Person-Centered Support, Care, and Interdisciplinary Collaboration

My walking program has been built upon collaboration.  Collaboration is a dynamic, creative, and interconnected process.  From the beginning, I have combined approaches from a wide range of health, medical, rehabilitation, and fitness disciplines.  I have used methods from physical therapy, yoga, dance, and functional movement to support my overall fitness and walking efforts.

When I work with someone new, I know that I am likely one of their first clients with Spastic Cerebral Palsy, I am “geared up” to educate and dispel any potential misconceptions a professional might have about my disability.  Successful collaboration begins when I see a professional who is willing to engage in what may be unfamiliar.  I know the foundations of collaboration are present when I see a professional actively listening and planning. There is agreement about short-term and long-term goals.

My disability may present a new and exciting challenge, but generally, professionals who work with me want me to achieve success.  The professional is confident that they can support me.  They look for new and innovative ways to help me improve existing skills or to develop new ones. They engage in active problem-solving which leads to targeted strategies to improve my strength, flexibility, and other aspects of mobility.

The professionals I have worked with over many years understand the principles of person-centered support and care. Person centered care is based on the premise that each individual is unique, and that all care and programming should be based on each person’s strengths, interests, needs, and choices. [i]

Principles of person-centered care applied to my program include:
– Treating people with dignity and respect,
– Offering coordinated and personalized support, and
– Supporting people to recognize and develop their own strengths and abilities.

When I engage any professional to become a member of my medical, health, or fitness team, the initial step is to establish a rapport and build the groundwork for interdisciplinary collaboration. I define my goals as a client, share examples of exercises that have shown results, and share information that will demonstrate my current level of ability, and what I am working toward.  I emphasize why my walking goals are so important.  My mobility is the vital key that allows me to work, play, and navigate in my community.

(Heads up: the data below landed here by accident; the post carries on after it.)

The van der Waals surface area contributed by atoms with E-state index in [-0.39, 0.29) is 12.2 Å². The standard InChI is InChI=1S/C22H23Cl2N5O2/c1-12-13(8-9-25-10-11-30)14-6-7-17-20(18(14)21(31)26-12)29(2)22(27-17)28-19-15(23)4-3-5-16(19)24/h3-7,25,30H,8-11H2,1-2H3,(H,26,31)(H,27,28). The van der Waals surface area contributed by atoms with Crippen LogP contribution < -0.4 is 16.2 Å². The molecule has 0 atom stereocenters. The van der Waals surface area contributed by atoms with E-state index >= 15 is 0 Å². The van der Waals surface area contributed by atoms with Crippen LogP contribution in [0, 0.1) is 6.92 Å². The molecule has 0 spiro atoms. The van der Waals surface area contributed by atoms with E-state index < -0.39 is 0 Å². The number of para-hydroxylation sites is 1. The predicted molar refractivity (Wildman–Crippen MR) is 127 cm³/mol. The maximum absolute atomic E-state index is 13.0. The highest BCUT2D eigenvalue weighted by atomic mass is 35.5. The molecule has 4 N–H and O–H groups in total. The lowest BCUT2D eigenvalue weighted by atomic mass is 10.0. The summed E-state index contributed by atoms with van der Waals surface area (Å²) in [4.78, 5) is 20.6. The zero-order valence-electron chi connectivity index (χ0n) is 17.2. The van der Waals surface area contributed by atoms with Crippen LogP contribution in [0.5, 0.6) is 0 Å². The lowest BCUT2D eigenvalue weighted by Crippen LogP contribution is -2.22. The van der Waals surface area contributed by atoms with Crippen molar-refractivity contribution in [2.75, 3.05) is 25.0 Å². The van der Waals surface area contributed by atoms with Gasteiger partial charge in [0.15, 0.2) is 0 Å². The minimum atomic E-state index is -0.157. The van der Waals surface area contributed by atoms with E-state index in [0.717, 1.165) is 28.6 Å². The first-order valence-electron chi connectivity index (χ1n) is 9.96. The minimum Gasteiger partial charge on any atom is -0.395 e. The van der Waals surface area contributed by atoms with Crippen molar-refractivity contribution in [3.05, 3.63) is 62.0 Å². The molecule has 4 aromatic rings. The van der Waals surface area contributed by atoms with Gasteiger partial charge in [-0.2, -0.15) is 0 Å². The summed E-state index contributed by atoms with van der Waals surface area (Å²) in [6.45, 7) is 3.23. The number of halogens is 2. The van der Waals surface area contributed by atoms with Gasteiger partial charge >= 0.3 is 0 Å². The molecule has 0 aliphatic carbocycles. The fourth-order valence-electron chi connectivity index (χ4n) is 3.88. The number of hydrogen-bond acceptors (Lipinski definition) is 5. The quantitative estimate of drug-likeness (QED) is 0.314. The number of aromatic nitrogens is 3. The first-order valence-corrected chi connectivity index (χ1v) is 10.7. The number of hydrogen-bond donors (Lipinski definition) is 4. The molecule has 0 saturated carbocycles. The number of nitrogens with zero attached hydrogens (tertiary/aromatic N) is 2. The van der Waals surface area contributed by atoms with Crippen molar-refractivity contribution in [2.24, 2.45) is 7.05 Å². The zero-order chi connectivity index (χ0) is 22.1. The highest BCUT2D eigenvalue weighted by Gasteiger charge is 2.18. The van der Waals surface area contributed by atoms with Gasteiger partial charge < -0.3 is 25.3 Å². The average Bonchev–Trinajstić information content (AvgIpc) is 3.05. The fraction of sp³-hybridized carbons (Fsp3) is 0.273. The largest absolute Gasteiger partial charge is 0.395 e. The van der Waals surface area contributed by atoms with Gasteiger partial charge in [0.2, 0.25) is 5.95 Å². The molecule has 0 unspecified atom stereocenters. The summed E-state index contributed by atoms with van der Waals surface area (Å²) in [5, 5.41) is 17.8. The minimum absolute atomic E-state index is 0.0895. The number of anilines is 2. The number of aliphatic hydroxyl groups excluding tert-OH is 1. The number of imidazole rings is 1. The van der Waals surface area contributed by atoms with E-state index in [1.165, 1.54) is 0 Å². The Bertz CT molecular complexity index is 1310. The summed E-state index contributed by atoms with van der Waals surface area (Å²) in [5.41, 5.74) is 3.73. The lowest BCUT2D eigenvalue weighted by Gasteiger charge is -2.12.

-Interdisciplinary collaboration is an academic term which defines a process of how different professionals work together and forge agreements. This reference describes my experience, “Interdisciplinary collaboration crosses the boundaries of disciplines and professions and forms a team with an agenda of practical problem-solving. The established team has a mutual interest of creating new knowledge.” [ii]

-Effective interdisciplinary collaboration requires developing a common vocabulary and encouraging a relationship that results in active problem-solving between the client and professional.

I have learned how to engage all the professionals I work with in verbal problem-solving. I ask several questions during my exercise sessions or my (walking) training sessions. Examples of questions include: “What should happen during this exercise?” “What should I feel?” “Why?” “Where on my leg should I be feeling the effect of the exercise?”

The professionals working with me in turn have learned how to prompt me about where and when to expect a specific physical response. The dialogue and problem-solving helps me to bridge gaps that happen when typical approaches do not quite work out as expected — often due to spasticity, muscle fatigue, or other factors related to my disability.

-I also repeatedly share the vision I have about walking improvements. I share effective methods that have shown positive results. I similarly share what has not worked over time.

At its core, the unique program and model I have developed over twelve years, came out of the need to find personalized solutions that would not only preserve my mobility but improve it. It has brought together professionals from many backgrounds to build upon my goals, interests, and strengths.

When person-centered care and interdisciplinary collaboration are effectively applied, it promotes the use of community settings versus segregated settings. [iii] It “blends and merges expertise and knowledge from different disciplines to maximize creativity when addressing complex problems or difficulties.” [iv]

In my case, the principles of person-centered care and interdisciplinary collaboration have created a framework for achievement of my goals.  The principles have developed lasting relationships, fostered ongoing teamwork, and developed a shared goal and vision for Wiley’s Walk.

[i] Fazio, Sam. “The Individual Is the Core-And Key-To Person-Centered Care.” Generations. American Society of Aging. 2013.

[ii] Derry, S. J., Schunn, C. D., & Gernsbacher, M. A. (Eds.). (2005). Interdisciplinary Collaboration: An Emerging Cognitive Science. Mahwah, NJ: Lawrence Erlbaum.

[iii] Stanhope, V., Tondora, J., Davidson, L., Choy-Brown, M., & Marcus, S. C. (2015). Person-centered care planning and service engagement: a study protocol for a randomized controlled trial. Trials, 16(1).

[iv] Bronstein, L. R. (2003). A model for interdisciplinary collaboration. Social Work, 48(3), 297+.

Excerpts of this article were originally published in the “Endless CapABILITIES Blog”, and National Center on Health, Physical Activity and Disability, sponsored by The National Center on Health, Physical Activity and Disability ( NCHPAD is part of the UAB/Lakeshore Research Collaborative and supported by Grant/Cooperative Agreement Number U59DD000906 from the Centers for Disease Control and Prevention (CDC).

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